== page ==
IanWatson IanWatson - 1 year ago 162
Java Question

OSGi (Karaf) Resolution vs Maven dependencies

In my example below there seems to be a discrepancy / duplication in the required steps in OSGi resolution and Maven dependency support.

I have a jar which is dependent on a external 3rd party jar, in this case time4j.


I can then run my simple jar locally by importing the packages and running etc.

When importing into OSGi I have to ensure that this jar is imported first, often using the PAX Wrap Url.

This is ok for 1 jar dependency but what about when there are multiple dependencies. I could use a features.xml file to collect these jars but why? I've already specified them in my pom.xml.

It seems there should be a way for OSGi / Karaf to read the pom.xml dependencies and import these into the container using the PAX Wrap url when needed.

Have I missed something here?

Answer Source

Sorry but your expectations are not in sync with reality. First of all Maven dependencies are build-time dependencies. That's why you declare dependencies you know to be available in the runtime as provided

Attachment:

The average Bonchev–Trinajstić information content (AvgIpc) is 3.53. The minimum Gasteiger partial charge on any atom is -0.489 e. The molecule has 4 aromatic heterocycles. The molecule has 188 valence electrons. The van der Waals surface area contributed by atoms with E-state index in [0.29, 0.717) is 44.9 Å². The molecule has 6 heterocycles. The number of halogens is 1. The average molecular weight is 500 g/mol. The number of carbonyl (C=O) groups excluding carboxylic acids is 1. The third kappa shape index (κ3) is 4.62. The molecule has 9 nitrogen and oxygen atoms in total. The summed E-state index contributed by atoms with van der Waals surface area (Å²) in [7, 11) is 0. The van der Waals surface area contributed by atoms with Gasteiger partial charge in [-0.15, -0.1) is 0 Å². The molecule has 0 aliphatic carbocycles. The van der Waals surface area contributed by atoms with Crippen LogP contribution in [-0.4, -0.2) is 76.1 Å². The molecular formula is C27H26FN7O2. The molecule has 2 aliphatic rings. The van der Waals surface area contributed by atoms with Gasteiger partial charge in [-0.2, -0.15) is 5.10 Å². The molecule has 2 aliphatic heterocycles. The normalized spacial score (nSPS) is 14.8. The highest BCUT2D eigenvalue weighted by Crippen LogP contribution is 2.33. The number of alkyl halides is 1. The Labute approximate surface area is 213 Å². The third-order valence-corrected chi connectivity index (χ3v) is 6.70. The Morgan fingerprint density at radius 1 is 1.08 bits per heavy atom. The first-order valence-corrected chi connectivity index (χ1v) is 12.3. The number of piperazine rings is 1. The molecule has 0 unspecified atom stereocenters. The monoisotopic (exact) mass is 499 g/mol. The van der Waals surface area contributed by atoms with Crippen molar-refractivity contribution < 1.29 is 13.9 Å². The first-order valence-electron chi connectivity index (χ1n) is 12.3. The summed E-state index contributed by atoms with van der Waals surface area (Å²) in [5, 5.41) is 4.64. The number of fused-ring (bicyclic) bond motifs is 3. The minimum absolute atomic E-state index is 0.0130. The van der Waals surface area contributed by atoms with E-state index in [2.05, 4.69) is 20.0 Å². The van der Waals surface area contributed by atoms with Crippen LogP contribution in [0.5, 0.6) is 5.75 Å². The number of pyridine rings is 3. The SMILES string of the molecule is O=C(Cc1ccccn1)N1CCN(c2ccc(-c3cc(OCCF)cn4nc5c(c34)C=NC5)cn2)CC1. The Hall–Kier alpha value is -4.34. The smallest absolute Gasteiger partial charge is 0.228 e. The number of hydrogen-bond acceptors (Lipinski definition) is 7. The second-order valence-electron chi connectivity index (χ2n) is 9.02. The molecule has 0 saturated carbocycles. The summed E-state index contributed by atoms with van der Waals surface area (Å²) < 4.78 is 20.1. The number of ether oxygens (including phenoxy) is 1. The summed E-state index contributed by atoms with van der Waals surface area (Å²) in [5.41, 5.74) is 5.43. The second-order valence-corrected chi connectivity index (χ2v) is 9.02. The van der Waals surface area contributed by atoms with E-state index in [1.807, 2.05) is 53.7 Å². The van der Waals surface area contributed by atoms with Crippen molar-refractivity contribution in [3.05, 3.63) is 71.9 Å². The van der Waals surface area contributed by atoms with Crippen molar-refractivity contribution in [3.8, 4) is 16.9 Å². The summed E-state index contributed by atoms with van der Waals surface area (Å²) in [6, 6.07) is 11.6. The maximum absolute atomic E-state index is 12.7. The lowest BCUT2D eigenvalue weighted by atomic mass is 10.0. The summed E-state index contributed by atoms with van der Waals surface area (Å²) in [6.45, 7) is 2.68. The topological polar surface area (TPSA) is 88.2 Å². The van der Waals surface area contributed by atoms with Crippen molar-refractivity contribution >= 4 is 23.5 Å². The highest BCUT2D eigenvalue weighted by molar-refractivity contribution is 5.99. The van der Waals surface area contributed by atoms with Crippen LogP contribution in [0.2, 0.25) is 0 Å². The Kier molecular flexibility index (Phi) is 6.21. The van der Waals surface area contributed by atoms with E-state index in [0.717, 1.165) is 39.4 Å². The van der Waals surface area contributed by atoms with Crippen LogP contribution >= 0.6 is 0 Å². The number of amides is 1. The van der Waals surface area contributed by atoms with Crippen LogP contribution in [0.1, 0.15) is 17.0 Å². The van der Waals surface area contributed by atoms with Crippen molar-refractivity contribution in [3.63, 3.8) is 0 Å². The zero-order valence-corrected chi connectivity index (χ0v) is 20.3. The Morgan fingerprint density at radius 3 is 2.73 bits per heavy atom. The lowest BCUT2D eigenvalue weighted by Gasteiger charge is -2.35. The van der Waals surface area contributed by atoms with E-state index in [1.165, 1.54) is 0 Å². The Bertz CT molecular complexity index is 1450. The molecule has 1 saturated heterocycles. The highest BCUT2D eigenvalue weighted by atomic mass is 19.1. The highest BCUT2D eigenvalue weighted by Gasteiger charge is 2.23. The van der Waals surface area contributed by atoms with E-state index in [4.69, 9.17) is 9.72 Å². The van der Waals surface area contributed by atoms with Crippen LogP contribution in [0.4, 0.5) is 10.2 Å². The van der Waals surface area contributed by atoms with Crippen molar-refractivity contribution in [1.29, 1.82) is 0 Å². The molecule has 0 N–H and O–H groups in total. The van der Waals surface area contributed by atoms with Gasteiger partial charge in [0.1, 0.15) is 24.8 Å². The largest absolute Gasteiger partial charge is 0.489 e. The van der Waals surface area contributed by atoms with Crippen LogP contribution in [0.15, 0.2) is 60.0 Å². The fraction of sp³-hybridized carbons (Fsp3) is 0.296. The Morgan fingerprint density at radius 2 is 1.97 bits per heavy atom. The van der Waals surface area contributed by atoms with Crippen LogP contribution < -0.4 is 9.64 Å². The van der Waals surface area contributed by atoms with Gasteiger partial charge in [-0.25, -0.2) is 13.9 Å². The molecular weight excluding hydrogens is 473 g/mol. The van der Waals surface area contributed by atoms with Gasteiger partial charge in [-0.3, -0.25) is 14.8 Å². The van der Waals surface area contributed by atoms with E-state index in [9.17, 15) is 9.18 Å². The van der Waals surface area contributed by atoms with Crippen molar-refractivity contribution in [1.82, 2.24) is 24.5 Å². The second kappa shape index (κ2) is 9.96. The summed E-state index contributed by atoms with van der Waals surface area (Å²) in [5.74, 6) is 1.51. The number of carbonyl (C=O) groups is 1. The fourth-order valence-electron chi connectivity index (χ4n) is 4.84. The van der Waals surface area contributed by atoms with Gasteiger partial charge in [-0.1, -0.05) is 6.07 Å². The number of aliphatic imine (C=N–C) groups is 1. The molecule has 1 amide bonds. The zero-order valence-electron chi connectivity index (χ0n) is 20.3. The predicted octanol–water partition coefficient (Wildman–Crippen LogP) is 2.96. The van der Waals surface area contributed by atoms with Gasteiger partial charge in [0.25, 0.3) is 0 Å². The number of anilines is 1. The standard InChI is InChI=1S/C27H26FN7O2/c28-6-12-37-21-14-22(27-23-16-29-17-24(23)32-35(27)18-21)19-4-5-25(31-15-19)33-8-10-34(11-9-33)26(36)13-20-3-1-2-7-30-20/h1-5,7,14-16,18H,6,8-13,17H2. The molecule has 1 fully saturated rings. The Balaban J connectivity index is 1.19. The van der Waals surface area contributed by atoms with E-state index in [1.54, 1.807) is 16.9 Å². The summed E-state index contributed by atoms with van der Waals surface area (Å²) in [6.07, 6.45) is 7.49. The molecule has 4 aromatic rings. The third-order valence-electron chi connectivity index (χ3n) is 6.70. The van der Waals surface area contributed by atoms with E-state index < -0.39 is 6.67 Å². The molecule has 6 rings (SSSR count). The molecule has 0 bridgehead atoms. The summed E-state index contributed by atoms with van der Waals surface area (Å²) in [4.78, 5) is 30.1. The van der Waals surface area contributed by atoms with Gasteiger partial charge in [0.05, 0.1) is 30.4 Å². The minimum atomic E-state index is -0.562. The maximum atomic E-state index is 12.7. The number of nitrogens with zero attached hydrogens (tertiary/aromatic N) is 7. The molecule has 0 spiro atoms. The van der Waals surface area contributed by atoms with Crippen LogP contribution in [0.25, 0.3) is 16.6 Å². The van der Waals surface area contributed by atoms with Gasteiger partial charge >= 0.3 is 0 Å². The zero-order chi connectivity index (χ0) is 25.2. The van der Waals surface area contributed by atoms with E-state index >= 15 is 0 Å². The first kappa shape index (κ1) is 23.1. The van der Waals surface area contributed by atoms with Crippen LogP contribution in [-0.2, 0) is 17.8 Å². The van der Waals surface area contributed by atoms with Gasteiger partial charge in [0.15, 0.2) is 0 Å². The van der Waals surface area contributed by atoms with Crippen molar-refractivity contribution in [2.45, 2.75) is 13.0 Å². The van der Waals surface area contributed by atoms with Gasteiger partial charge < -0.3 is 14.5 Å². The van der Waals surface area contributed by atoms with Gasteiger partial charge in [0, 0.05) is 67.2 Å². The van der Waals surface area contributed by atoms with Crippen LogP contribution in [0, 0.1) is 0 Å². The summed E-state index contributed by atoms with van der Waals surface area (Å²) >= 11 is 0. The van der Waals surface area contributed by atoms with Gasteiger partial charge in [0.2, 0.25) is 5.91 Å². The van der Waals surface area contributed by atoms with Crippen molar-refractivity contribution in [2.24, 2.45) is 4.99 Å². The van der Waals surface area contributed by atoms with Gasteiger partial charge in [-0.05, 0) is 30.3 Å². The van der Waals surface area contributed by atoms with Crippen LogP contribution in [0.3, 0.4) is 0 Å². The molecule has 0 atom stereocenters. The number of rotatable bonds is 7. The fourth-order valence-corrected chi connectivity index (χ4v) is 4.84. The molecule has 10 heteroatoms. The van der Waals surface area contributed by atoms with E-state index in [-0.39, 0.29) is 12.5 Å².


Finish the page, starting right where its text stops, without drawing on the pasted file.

Neither OSGi nor Karaf can do anything about your build time dependencies. BUT with OSGi you can make sure your build dependencies are also available in your runtime and don't interfere with other libraries that might be available.

That's why you need to declare your imports and exports etc.

Karaf does help you with some of the dependencies for example with feature files. If you have a feature definition maven project, all of your compile scope dependencies can be included in one feature file.

BUT, the OSGi resolver only looks at the currently available bundles and nothing more, no connection what so ever to maven, if you want to have some sort of automagic resolving of external dependencies you need to make sure that you have
a) an OBR resolver enabled (this depends on the karaf version you are using, with 4.x it's already included) and
b) an OBR repository at hand, Karaf Cave would be the project to look for in that case, cause it can reside like a proxy on top of a maven repository.

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